God bless Bill O'Reilly. Really. Yes, yes, he's an entertainer (a good one), and there are times when he engages in confrontation because it makes good theater (on television? How shocking!), but he is practically the only voice in the mainstream media to make a stink about the latest statistics on education reported by the National Assessment of Educational Progress.
Sixty-three percent of black fourth-graders are illiterate. Someone besides O'Reilly ought to be pounding the table over this remarkable and frightening statistic. The figures for the rest of America's children are also grim. Thirty-seven percent of fourth-graders overall scored "below basic" in reading proficiency (i.e., illiterate), as did 58 percent of Hispanics. Only 40 percent of whites, 46 percent of Asian-Americans, 12 percent of African-Americans and 16 percent of Hispanics were found to be "proficient" in reading.
We are getting soft and stupid as a nation. What's the latest craze sweeping suburban schools? Parents are up in arms about standardized testing. They don't think their little ones should be subjected to pressure of this kind, and they fret that one test on one day doesn't prove anything anyway, and that parents "know" when their children are doing poorly. In Massachusetts, some parents keep their children home on testing day.
Baloney. When only a minority of our fourth-graders can read competently, there must be millions of parents out there who either don't know or don't care that their kids are performing poorly. If they really don't know, testing will help them. (Millions of inner-city parents have applied for vouchers to send their kids to private schools when offered the opportunity.) And standardized tests do make a difference in school performance. The four states that achieved the greatest gains on the NAEP -- Texas, North Carolina, Connecticut and Kentucky -- all make use of rigorous testing. Well, sniff the opponents of accountability, this causes teachers to "teach to the test." OK. If the test measures basic literacy and numeracy, what's wrong with that?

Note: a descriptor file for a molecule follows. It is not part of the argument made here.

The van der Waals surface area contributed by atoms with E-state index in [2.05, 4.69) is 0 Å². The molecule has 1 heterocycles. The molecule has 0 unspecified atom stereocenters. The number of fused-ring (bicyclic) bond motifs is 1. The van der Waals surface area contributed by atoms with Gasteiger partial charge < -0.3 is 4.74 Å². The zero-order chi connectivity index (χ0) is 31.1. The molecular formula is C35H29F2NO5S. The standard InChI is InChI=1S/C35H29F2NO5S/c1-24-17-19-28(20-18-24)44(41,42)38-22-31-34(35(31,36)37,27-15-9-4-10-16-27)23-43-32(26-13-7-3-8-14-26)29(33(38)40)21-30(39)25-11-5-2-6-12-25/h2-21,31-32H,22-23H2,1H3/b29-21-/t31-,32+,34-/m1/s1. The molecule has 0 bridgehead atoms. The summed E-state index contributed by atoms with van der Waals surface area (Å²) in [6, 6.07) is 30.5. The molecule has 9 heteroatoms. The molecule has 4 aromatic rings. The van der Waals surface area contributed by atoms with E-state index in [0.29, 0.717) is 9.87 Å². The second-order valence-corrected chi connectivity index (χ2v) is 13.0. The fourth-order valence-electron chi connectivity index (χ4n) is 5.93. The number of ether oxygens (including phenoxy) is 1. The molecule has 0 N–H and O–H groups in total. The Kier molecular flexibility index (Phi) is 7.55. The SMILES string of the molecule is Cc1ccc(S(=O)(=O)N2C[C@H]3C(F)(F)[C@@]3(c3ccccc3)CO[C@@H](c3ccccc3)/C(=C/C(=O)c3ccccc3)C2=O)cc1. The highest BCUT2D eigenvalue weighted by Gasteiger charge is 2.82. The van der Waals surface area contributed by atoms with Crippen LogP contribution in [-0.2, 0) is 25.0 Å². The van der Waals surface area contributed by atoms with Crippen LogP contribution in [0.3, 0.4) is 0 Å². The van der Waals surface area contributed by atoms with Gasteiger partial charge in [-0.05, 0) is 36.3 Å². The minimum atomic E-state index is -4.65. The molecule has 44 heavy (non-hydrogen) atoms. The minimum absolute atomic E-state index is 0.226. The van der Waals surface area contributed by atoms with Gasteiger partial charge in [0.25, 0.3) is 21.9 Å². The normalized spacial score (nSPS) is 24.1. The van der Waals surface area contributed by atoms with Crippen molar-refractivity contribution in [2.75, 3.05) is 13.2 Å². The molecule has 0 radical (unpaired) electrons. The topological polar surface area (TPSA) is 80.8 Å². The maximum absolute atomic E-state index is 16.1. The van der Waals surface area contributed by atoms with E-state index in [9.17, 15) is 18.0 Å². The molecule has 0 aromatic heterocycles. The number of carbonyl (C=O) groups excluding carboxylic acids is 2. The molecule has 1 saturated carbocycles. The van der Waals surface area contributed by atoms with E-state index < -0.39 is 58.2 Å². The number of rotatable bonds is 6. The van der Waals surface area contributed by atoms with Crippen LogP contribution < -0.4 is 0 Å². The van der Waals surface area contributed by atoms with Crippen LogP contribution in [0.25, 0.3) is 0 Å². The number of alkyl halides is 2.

Years before there was even an Education Department in Washington, states were managing to teach children to read. In fact, if you've ever attempted to pass the eighth-grade final from rural Nebraska at the turn of the 20th century, when most kids rode horses to school, you might find it challenging (I couldn't have done the math).
We are simply getting soft and stupid.
Twenty-five years ago, Congress passed the Elementary and Secondary Education Act, chock full of money for this and that program to improve the performance of students from disadvantaged backgrounds. It all sounded very high-minded. If you opposed the bill, you were accused of being anti-education. (Even President Bush has fallen into the money equals caring trap, reassuring the nation in his address to Congress that because education is a priority, it must get more money.)
Well, over the past 25 years we've spent $125 billion on so-called Title One; $80 billion within the past decade -- a fraction of overall spending on education -- and guess what? It has bought us nothing. Scores have not improved one iota.
Sen. Edward Kennedy, speaking for all liberal Democrats, warned recently that "we cannot reform our schools on the cheap." What a joke. For the past three decades, we've done nothing but shovel more and more money into the schools at every level, and what do we have to show for it? Sixty percent of poor and black children cannot even read by the fourth grade. What sort of life can they expect in this digital age?
Bush has shown a capacity for leadership on this issue in Texas (one of the few states where reading scores for black and Hispanic students are up). But he must use the bully pulpit to teach the country the lessons of the NAEP report. For many years, we have treated our children's education as fair game for fads, games and window dressing. We've demanded less accountability from our schools than from our local dry cleaner. The current state of education in America is a scandal and requires thoroughgoing reform.